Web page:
WINNIPEG -- An inquiry judge has found Manitoba child welfare fundamentally misunderstood its mandate to protect children and failed to save a five-year-old girl who was murdered.
Commissioner Ted Hughes says in his report into the death of Phoenix Sinclair that she was left "defenceless against her mother's cruelty'' and the "sadistic violence'' of the woman's boyfriend.
Hughes is recommending Manitoba take the lead to address the disproportionate number of aboriginal children in care across Canada.
"At least 13 times throughout her life, Winnipeg Child and Family Services received notice of concerns for Phoenix's safety and well-being from various sources, the last one coming three months before her death,'' Hughes wrote in his three-volume report released Friday. "Throughout, files were opened and closed, often without a social worker ever laying eyes on Phoenix.
"Unfortunately, the system failed to act on what it knew, with tragic results.''
The little girl was killed by her mother and the woman's boyfriend in 2005.
Phoenix was apprehended at birth and, throughout her life, 27 different agency workers were involved in her file. She was repeatedly returned to her mother, Samantha Kematch, despite concerns about what the judge called the woman's indifference toward her daughter.
Kematch and her boyfriend, Karl McKay, neglected, confined, tortured and beat Phoenix. She ultimately died of her extensive injuries on the cold basement floor of the couple's home on the Fisher River reserve. She was buried in a shallow grave by the community dump and Kematch continued to collect child subsidy cheques.
Both adults were convicted of first-degree murder in 2008.
Hughes said the little girl's fate was sealed once Kematch began her relationship with McKay and took custody of Phoenix in 2004. McKay was ``a dangerous man, from whom the agency could have, and should have, saved Phoenix,'' the judge wrote.
"Phoenix was defenceless against her mother's cruelty and neglect, and the sadistic violence of McKay, whose identity was never researched by the agency, but about whom it had ample disturbing information,'' Hughes continued. ``By not accessing and acting on the information it had, and by not following the roadmaps offered by clear-thinking workers, the child-welfare system failed to protect Phoenix and support her family.''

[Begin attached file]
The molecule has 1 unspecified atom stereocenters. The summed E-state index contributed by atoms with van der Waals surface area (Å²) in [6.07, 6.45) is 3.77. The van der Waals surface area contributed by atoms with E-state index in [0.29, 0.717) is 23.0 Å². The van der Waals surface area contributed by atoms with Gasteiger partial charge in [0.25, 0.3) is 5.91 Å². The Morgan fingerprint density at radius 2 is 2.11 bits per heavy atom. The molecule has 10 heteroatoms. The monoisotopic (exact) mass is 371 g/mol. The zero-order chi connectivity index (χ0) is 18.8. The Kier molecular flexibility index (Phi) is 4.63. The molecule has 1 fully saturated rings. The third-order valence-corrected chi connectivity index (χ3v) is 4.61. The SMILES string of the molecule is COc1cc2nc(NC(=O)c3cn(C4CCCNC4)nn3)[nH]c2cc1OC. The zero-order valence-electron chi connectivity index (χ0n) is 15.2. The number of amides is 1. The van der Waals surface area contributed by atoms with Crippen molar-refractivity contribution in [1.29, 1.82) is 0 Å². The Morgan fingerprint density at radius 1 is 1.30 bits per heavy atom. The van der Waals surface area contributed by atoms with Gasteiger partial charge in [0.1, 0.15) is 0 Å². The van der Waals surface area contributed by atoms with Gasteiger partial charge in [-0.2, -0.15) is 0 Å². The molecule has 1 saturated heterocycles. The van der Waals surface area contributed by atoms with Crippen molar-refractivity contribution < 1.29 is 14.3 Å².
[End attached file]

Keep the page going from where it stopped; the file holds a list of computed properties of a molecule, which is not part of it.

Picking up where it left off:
The inquiry, which cost $14 million, sat for 91 days and heard testimony from 126 witnesses. Hughes has made 62 recommendations, noting that improvements have been made to the system, but there is still more work to be done.
He said child-welfare agencies must assess the safety and well-being of a child when a family comes to their attention _ something he emphasized requires face-to-face contact.
Each social worker should also be responsible for no more than 20 cases, he said. Workers should be properly trained on the inter-generational impact of residential schools and hold a degree in social work or an equivalent, Hughes said.
Manitoba must also work to force aboriginal children in care onto the national agenda, Hughes suggested. Across Canada, he said, more aboriginal children are taken from their homes _ not because they are aboriginal _ but because they are living in poverty and their parents are often suffering from addictions.
"It is a problem that extends beyond the boundaries of Manitoba,'' Hughes wrote. "It is a serious national problem and it needs to be tackled at a national level.''
Manitoba Family Services Minister Kerri Irvin-Ross said Premier Greg Selinger has already asked of his fellow premiers that the matter be discussed at an upcoming meeting.
She said the province is also drafting legislation to make the reporting of critical incidents mandatory, similar to the way they are in the health system.
"We are doing this because we want to move away from a culture of secrecy and individual blame and toward a culture of safety and learning focusing on protecting our children,'' she said.
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